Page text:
WASHINGTON — The federal government is on track to free up trust fund dollars for inland waterway improvements other than a long-delayed, grossly over-budget project that has soaked up much needed funding.
Freeing up money for work other than the Olmsted locks and dam project would help shippers and barge companies get their goods to market faster. Recent droughts that have slowed and even halted barge traffic have been a wake-up call to some in Congress on how much the nation’s agricultural exporting edge rests on the inland waterway network.
About 60 percent of U.S. farm exports move along the lower Mississippi River, while 20 percent of U.S. coal and 22 percent of petroleum traverse the larger inland waterway network. The expansion of the Panama Canal in 2015 is expected to provide U.S. agricultural exporters large economies of scale via the ability to load their products on larger vessels. Those expected gains will be lost if the nation’s aging network can’t handle the volume.
About half of the 238 locks in the system are more than 50 years old, and a third are 75 years old. There are an average of 52 service interruptions on the network daily. Because of this, the American Society of Civil Engineers gave the network a “D-” grade last year.
The question is how much of a share of the Olmsted project Congress will require the federal government to take on through a finalized water resources development act. The Senate version would require Uncle Sam to take on the entire cost of the project, which has ballooned from $775 million to nearly $3.1 billion.
Such a move would free up about $84.5 million annually from the Inland Waterways Trust Fund, and with a federal match would provide inland waterway projects with roughly $169 million a year. If Congress decides to send President Obama a version of the bill reflecting the House’s preference for the federal cost-share, inland waterways projects other than Olmsted would only get about $94 million annually.
Waterways Council President and CEO Mike Toohey said on March 18 that he expects the House and Senate to hash out a finalized water resources development act by the end of May and for President Obama to sign the bill into law later in the spring. But he doesn’t have any idea which way Congress will go in relation to freeing up the trust fund for non-Olmsted projects.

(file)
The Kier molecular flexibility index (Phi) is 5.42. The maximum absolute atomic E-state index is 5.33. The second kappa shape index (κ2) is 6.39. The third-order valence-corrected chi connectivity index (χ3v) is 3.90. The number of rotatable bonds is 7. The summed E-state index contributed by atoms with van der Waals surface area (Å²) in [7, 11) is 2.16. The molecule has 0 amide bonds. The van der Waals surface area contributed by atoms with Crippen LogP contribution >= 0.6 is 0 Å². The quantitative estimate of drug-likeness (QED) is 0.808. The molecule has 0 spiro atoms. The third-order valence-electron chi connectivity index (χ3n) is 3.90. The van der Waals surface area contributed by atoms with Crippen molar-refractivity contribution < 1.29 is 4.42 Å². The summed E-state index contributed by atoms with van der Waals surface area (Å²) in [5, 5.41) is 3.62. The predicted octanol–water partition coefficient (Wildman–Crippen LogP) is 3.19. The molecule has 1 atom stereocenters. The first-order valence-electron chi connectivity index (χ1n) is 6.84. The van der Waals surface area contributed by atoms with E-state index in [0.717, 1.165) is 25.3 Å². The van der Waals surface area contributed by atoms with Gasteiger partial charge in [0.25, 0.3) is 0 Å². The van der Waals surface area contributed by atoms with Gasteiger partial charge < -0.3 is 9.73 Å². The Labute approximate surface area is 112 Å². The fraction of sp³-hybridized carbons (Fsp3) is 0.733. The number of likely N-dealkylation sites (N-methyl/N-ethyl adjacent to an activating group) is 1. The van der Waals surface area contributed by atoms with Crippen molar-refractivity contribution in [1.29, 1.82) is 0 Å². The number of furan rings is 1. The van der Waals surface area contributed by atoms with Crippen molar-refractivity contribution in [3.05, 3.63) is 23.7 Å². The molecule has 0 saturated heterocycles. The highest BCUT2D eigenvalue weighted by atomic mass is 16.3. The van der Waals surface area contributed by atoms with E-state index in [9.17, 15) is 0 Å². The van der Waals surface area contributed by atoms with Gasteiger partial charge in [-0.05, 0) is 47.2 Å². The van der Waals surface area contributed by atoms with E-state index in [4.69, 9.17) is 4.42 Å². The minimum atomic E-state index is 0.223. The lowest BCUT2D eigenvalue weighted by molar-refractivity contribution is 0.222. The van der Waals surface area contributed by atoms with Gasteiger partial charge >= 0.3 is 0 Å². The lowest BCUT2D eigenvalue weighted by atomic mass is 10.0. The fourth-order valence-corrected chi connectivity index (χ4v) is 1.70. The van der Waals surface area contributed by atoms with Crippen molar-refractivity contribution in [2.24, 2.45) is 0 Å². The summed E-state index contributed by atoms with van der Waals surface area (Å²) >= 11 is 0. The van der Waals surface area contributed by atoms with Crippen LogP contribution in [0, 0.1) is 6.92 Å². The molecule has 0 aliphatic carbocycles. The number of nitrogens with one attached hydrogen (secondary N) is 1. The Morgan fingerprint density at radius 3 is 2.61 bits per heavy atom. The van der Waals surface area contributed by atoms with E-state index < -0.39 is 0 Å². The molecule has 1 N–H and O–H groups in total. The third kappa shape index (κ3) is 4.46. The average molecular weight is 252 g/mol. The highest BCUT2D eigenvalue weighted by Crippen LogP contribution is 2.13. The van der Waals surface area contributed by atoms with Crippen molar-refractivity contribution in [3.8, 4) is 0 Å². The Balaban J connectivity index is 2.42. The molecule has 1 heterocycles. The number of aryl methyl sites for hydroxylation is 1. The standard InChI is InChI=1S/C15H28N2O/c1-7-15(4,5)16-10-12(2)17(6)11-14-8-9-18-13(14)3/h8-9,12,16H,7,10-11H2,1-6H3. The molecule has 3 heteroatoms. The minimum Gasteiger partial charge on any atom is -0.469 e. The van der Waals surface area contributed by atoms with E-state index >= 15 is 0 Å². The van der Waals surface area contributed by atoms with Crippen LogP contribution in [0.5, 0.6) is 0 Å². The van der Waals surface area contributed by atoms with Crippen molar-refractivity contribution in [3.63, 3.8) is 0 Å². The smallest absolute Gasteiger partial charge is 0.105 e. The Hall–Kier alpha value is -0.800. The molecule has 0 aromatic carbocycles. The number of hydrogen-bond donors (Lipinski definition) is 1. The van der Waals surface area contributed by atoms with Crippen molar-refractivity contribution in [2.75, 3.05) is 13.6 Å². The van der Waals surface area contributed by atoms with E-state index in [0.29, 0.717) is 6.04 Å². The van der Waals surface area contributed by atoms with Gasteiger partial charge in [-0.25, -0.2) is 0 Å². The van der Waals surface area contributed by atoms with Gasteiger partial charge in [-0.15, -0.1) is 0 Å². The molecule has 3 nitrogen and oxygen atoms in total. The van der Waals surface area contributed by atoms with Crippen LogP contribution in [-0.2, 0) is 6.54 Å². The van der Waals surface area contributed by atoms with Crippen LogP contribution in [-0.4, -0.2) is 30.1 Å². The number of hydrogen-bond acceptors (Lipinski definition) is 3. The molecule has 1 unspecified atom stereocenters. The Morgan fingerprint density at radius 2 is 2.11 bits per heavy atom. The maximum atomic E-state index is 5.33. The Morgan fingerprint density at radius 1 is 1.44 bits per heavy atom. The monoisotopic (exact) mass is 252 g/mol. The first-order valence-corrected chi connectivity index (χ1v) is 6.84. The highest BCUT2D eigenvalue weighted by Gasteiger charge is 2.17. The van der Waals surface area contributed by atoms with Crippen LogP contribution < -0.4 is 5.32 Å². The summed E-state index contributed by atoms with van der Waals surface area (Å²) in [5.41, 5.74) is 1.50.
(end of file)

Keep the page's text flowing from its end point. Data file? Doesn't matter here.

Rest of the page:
“This is one of the best kept secrets in Washington in my career,” he said.
It’s also unclear whether Congress will answer inland waterway shippers and barge operators’ plea to raise the 20-cent-per-gallon fuels tax by six to nine cents, boosting the trust fund.
A one-cent hike would generate about $4.1 million in construction funding annually, Toohey said. It will be up to the House Ways and Means Committee and the Senate Finance Committee to decide whether to hike the taxes, a politically unpopular move even when the industry it affects is calling for the increase.
Inland waterway shippers and carriers were encouraged that the tax reform proposal made by Rep. Dave Camp, R-Mich., calls for a six cent fuels tax hike. It’s highly unlikely, however, that the House Ways and Means chairman will get his package passed this year, as Senate leaders Harry Reid, D-Nev., and Mitch McConnell, R-Ky., have severely downplayed the chances of tax code reform in 2014.
Fearing criticism that it supported a tax hike, the Obama administration has called for user fees to expand the trust fund. But user fees disproportionately affect shippers and carriers, as some water ways have more locks than others, the industry argues.
Meanwhile, work on the Olmsted project on the Ohio River continues, with an estimated $1.5 billion more needed to wrap up the work by 2020. How much of that funding comes from the federal government or the inland waterway trust fund will help determine how U.S. exports fare in the coming years.